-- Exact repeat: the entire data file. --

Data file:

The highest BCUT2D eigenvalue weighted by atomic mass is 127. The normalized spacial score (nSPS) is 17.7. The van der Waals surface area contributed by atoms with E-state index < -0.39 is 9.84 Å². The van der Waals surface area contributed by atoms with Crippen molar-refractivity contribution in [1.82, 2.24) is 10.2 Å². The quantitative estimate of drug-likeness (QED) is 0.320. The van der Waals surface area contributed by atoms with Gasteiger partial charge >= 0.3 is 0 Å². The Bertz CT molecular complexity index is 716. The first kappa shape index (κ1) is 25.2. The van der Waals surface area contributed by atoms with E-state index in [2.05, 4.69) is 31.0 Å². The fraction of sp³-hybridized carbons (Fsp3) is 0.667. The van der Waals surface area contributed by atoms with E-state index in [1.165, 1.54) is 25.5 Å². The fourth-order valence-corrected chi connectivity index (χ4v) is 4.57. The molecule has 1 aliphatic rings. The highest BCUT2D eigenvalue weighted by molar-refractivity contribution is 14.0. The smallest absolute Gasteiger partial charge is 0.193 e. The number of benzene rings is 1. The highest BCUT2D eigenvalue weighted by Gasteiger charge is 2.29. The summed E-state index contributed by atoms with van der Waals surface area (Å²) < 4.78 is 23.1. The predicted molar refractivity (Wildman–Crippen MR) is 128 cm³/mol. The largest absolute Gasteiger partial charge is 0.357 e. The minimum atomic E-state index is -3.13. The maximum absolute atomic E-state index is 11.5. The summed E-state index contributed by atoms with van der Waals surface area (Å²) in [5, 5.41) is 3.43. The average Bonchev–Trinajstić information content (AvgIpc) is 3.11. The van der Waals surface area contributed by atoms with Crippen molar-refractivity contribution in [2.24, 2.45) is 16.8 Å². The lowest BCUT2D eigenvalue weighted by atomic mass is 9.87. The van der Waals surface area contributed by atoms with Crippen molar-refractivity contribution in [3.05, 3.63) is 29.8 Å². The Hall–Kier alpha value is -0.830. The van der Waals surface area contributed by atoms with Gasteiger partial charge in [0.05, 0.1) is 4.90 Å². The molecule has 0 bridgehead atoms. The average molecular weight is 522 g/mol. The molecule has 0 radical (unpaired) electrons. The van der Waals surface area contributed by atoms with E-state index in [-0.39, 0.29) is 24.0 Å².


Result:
The highest BCUT2D eigenvalue weighted by atomic mass is 127. The normalized spacial score (nSPS) is 17.7. The van der Waals surface area contributed by atoms with E-state index < -0.39 is 9.84 Å². The van der Waals surface area contributed by atoms with Crippen molar-refractivity contribution in [1.82, 2.24) is 10.2 Å². The quantitative estimate of drug-likeness (QED) is 0.320. The van der Waals surface area contributed by atoms with Gasteiger partial charge >= 0.3 is 0 Å². The Bertz CT molecular complexity index is 716. The first kappa shape index (κ1) is 25.2. The van der Waals surface area contributed by atoms with E-state index in [2.05, 4.69) is 31.0 Å². The fraction of sp³-hybridized carbons (Fsp3) is 0.667. The van der Waals surface area contributed by atoms with E-state index in [1.165, 1.54) is 25.5 Å². The fourth-order valence-corrected chi connectivity index (χ4v) is 4.57. The molecule has 1 aliphatic rings. The highest BCUT2D eigenvalue weighted by molar-refractivity contribution is 14.0. The smallest absolute Gasteiger partial charge is 0.193 e. The number of benzene rings is 1. The highest BCUT2D eigenvalue weighted by Gasteiger charge is 2.29. The summed E-state index contributed by atoms with van der Waals surface area (Å²) < 4.78 is 23.1. The predicted molar refractivity (Wildman–Crippen MR) is 128 cm³/mol. The largest absolute Gasteiger partial charge is 0.357 e. The minimum atomic E-state index is -3.13. The maximum absolute atomic E-state index is 11.5. The summed E-state index contributed by atoms with van der Waals surface area (Å²) in [5, 5.41) is 3.43. The average Bonchev–Trinajstić information content (AvgIpc) is 3.11. The van der Waals surface area contributed by atoms with Crippen molar-refractivity contribution in [2.24, 2.45) is 16.8 Å². The lowest BCUT2D eigenvalue weighted by atomic mass is 9.87. The van der Waals surface area contributed by atoms with Crippen molar-refractivity contribution in [3.05, 3.63) is 29.8 Å². The Hall–Kier alpha value is -0.830. The van der Waals surface area contributed by atoms with Gasteiger partial charge in [0.05, 0.1) is 4.90 Å². The molecule has 0 bridgehead atoms. The average molecular weight is 522 g/mol. The molecule has 0 radical (unpaired) electrons. The van der Waals surface area contributed by atoms with E-state index in [-0.39, 0.29) is 24.0 Å².